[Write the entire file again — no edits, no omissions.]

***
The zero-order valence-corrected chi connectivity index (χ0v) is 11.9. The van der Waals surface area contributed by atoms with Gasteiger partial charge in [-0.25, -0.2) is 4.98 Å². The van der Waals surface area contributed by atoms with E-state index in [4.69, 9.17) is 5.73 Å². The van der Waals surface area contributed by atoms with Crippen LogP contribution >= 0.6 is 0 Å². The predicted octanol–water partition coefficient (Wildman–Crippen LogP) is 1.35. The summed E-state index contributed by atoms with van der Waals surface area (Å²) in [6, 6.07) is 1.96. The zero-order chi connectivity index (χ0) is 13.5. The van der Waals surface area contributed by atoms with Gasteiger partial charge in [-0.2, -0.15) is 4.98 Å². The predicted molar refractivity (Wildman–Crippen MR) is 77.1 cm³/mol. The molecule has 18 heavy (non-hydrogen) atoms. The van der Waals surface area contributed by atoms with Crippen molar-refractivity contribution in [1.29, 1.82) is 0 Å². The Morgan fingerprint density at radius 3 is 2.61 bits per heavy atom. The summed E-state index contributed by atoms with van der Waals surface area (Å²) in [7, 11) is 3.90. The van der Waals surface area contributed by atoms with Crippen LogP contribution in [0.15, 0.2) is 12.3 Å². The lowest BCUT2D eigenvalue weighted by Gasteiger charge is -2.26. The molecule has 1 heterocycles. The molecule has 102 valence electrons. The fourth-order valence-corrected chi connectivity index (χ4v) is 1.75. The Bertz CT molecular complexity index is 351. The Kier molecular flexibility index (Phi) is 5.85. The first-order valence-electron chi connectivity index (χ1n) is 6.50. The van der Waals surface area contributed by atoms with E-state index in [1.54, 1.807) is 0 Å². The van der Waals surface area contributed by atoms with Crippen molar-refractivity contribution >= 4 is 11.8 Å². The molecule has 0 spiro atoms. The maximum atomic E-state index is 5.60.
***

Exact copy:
The zero-order valence-corrected chi connectivity index (χ0v) is 11.9. The van der Waals surface area contributed by atoms with Gasteiger partial charge in [-0.25, -0.2) is 4.98 Å². The van der Waals surface area contributed by atoms with E-state index in [4.69, 9.17) is 5.73 Å². The van der Waals surface area contributed by atoms with Crippen LogP contribution >= 0.6 is 0 Å². The predicted octanol–water partition coefficient (Wildman–Crippen LogP) is 1.35. The summed E-state index contributed by atoms with van der Waals surface area (Å²) in [6, 6.07) is 1.96. The zero-order chi connectivity index (χ0) is 13.5. The van der Waals surface area contributed by atoms with Gasteiger partial charge in [-0.2, -0.15) is 4.98 Å². The predicted molar refractivity (Wildman–Crippen MR) is 77.1 cm³/mol. The molecule has 18 heavy (non-hydrogen) atoms. The van der Waals surface area contributed by atoms with Crippen molar-refractivity contribution in [1.29, 1.82) is 0 Å². The Morgan fingerprint density at radius 3 is 2.61 bits per heavy atom. The summed E-state index contributed by atoms with van der Waals surface area (Å²) in [7, 11) is 3.90. The van der Waals surface area contributed by atoms with Crippen LogP contribution in [0.15, 0.2) is 12.3 Å². The lowest BCUT2D eigenvalue weighted by Gasteiger charge is -2.26. The molecule has 1 heterocycles. The molecule has 102 valence electrons. The fourth-order valence-corrected chi connectivity index (χ4v) is 1.75. The Bertz CT molecular complexity index is 351. The Kier molecular flexibility index (Phi) is 5.85. The first-order valence-electron chi connectivity index (χ1n) is 6.50. The van der Waals surface area contributed by atoms with E-state index in [1.54, 1.807) is 0 Å². The van der Waals surface area contributed by atoms with Crippen molar-refractivity contribution >= 4 is 11.8 Å². The molecule has 0 spiro atoms. The maximum atomic E-state index is 5.60.